ArticlePDF Available

Nonfallacious arguments from ignorance

Authors:
AMERICAN
PHILOSOPHICAL
QUARTERLY
Volume 29, Number 4, October 1992
NONFALLACIOUS ARGUMENTS
FROM IGNORANCE
THE
argument from ignorance has tradi-
tionally been classified as a fallacy, but there
is growing recognition that this kind of argu-
ment can be nonfallacious in some cases.
This raises a question: what kind of success-
ful or good argument is it, in these cases? In
this paper two argumentation schemes to
represent the form of the
argumentum ad ig-
norantiam
are introduced. It is argued that
they are best judged as fallacious or not in a
particular case, in relation to a context of use
in dialogue.
I.
FOUR CASES
The fallacy of the argument from igno-
rance
(argumentum ad ignorantiam),
accord-
ing to Copi and Cohen (1990, p. 93) is "the
mistake that is committed whenever it is ar-
gued that a proposition is true simply on the
basis that it has not been proved false, or that
it is false because it has not been proved
true." But is this kind of argument a fallacy?
It has been argued in Woods and Walton
(1978) that it is, generally, even though there
are some cases where it is not.
Copi and Cohen (p. 94) provide an exam-
ple that suggest that, at least in some cases, it
is not.
Case 1: In some circumstances, of course, the
fact that certain evidence or results
have not been got, after they have been
actively sought in ways calculated to
reveal them, may have substantial ar-
gumentative force. New drugs being
tested for safety, for example, are com-
monly given to mice or other rodents
for prolonged periods; the absence of
any toxic effect upon the rodents is
taken to be evidence (although not
381
But if the argument from ignorance is non-
fallacious in this case, what kind of argument
is it?
What species of correct (good, reason-
able) argument is it?
In some cases, the
argumentum ad ig-
norantiam
is
a correct (nonfallacious) argu-
ment because we can rightly assume that our
knowledge base is complete. If some propo-
sition is not known to be in it, we can infer
that this proposition must be false.
Case 2: The posted train schedule says that
train 12 to Amsterdam stops at Haar-
lem and Amsterdam Central Station.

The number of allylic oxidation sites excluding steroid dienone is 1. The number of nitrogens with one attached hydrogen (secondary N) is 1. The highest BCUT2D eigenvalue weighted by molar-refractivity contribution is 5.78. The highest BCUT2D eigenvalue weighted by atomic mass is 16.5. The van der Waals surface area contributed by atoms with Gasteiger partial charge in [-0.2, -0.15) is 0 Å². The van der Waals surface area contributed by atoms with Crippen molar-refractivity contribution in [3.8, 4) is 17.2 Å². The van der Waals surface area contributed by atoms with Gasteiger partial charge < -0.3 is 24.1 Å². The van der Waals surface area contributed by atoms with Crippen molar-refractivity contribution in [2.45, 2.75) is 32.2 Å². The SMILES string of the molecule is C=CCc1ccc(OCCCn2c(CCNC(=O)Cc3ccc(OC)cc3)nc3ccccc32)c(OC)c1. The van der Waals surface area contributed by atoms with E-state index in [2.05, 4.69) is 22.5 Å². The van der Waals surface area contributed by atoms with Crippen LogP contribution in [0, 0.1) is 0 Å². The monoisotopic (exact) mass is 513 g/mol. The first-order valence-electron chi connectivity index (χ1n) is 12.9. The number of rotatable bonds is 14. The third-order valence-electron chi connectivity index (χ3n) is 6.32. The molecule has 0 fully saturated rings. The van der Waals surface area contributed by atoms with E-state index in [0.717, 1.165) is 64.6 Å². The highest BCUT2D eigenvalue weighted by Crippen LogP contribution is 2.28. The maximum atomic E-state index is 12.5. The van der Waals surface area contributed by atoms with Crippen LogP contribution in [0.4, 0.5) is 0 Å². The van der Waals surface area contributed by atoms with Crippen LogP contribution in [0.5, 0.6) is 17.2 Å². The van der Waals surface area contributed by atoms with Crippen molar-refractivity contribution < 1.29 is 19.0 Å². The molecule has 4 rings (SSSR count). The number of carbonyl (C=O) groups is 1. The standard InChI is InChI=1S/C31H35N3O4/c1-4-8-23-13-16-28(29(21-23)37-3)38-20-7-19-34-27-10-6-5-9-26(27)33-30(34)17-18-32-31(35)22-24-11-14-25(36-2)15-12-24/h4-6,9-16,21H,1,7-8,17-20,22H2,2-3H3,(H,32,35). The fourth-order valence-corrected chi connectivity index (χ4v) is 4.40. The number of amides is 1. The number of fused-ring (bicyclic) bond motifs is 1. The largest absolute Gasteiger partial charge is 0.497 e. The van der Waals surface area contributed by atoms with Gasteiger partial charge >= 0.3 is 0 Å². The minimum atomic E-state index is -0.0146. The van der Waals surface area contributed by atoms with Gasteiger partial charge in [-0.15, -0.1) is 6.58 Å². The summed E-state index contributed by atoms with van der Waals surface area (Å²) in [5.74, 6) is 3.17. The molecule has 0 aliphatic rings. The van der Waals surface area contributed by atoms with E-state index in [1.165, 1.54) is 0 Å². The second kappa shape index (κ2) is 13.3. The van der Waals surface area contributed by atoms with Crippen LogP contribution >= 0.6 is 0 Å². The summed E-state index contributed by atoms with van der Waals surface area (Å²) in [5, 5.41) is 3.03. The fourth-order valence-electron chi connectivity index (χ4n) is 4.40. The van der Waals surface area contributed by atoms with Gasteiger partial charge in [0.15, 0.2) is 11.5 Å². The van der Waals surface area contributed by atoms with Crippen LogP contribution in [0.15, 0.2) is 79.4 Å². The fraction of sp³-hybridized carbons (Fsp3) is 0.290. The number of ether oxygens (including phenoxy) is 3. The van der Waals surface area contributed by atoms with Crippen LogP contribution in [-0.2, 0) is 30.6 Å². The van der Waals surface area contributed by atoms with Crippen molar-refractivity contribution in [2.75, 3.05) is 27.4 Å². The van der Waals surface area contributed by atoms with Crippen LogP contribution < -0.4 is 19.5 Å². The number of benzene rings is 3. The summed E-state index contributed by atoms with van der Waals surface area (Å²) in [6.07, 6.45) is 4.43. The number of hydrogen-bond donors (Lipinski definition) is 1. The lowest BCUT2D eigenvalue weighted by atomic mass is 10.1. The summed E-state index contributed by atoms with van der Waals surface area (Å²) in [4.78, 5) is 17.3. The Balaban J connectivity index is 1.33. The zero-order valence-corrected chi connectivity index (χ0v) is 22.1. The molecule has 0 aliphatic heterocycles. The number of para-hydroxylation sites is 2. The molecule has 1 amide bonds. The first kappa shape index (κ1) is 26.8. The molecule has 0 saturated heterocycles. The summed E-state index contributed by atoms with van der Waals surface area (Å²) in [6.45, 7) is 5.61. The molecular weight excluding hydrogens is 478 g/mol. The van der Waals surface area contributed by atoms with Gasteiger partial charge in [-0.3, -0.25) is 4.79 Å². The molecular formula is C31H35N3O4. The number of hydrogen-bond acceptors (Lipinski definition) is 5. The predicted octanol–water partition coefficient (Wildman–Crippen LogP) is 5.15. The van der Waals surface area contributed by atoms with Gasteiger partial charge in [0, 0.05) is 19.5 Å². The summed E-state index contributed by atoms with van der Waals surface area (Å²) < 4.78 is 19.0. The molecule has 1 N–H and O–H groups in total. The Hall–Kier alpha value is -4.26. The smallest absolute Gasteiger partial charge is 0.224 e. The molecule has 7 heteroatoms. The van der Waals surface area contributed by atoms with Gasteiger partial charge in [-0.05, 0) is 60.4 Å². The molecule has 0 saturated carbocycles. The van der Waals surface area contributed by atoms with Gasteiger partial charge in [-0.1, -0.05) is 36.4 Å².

We want to determine whether the train
stops at Schipol. We can reason as follows:
since the schedule did not indicate that the
train stops at Schipol, we can infer that it
does not stop at Schipol. In other words, we
can presume that the knowledge base is com-
plete (epistemically closed) on the ground
that if there were additional stops, they
would be specified on the schedule posted.
Perhaps we could even know that this knowl-
edge base is complete, by knowing that the
railway policy is to be sure that if the train
Douglas Walton
conclusive evidence) that the drug is
probably not toxic to humans. Con-
sumer protection often relies upon ev-
idence of this kind. In circumstances
like these we rely not on ignorance but
upon our knowledge, or conviction,
that if the result we are concerned
about were likely to arise, it would have
arisen in some of the test cases. This use
of the inability to prove something true
supposes that investigators are highly
skilled, and that they very probably
would have uncovered the evidence
sought had it been possible to do so.
382 / AMERICAN PHILOSOPHICAL QUARTERLY
stops at a particular station, the name of that
station is always marked on the posted
schedule. The basic principle at work here is
what de
Cornulier
(1988, p. 182) calls
episte-
mic
closure,
the principle, "If it were true, I
would know it."
Epistemic Closure.
If one knows that it cannot
be the case that
A
without his knowing it, then,
if not -
A
, he can infer that not -
A
.
The example de Cornulier gives (p.182) is
the following: "If it were raining, I would
know it; now, it is not the case that I know
that it is raining; therefore, it is not raining."
This principle of inference is rightly called
epistemic closure because once a knowledge
base is definitely closed, then if a proposition
does not appear in it, we can conclude that
this proposition is false.
It is a kind of inference that takes the form
of an epistemic counterfactual: if
A
were
true, it would be in my knowledge base; but
A
is not in my knowledge base; therefore
A
is false. It is an
ad ignorantiam
argument but,
apparently a principle of epistemic reason-
ing that could be quite correct and reasonable
in many cases of everyday argumentation.
In other cases, however, the
argumentum
ad ignorantiam
can be a fallacy precisely be-
cause the knowledge base is incomplete in a
relevant respect.
Case 3: According to Benoit (1990, p. 25),
some of Aristotle's works on rheto-
ric-e.g. the
Synagoge Technon,
the
Gryllus
and the
Theodecta-
are
not ex-
tant: "Hence, the absence of a topic
from the surviving corpus .... is insuffi-
cient evidence that [Aristotle] failed to
discuss it."
(1975, p. 398), a computer program called
SCHOLAR is asked whether rubber is a
product of Guyana.
Case 4: SCHOLAR does not have any specific
item of knowledge saying that Guyana
produces rubber or not. However,
SCHOLAR does know that Peru and
Colombia are the major rubber produc-
ers in South America. And SCHOLAR
also knows that rubber is an important
product, so if Guyana did produce rub-
ber, SCHOLAR would presumably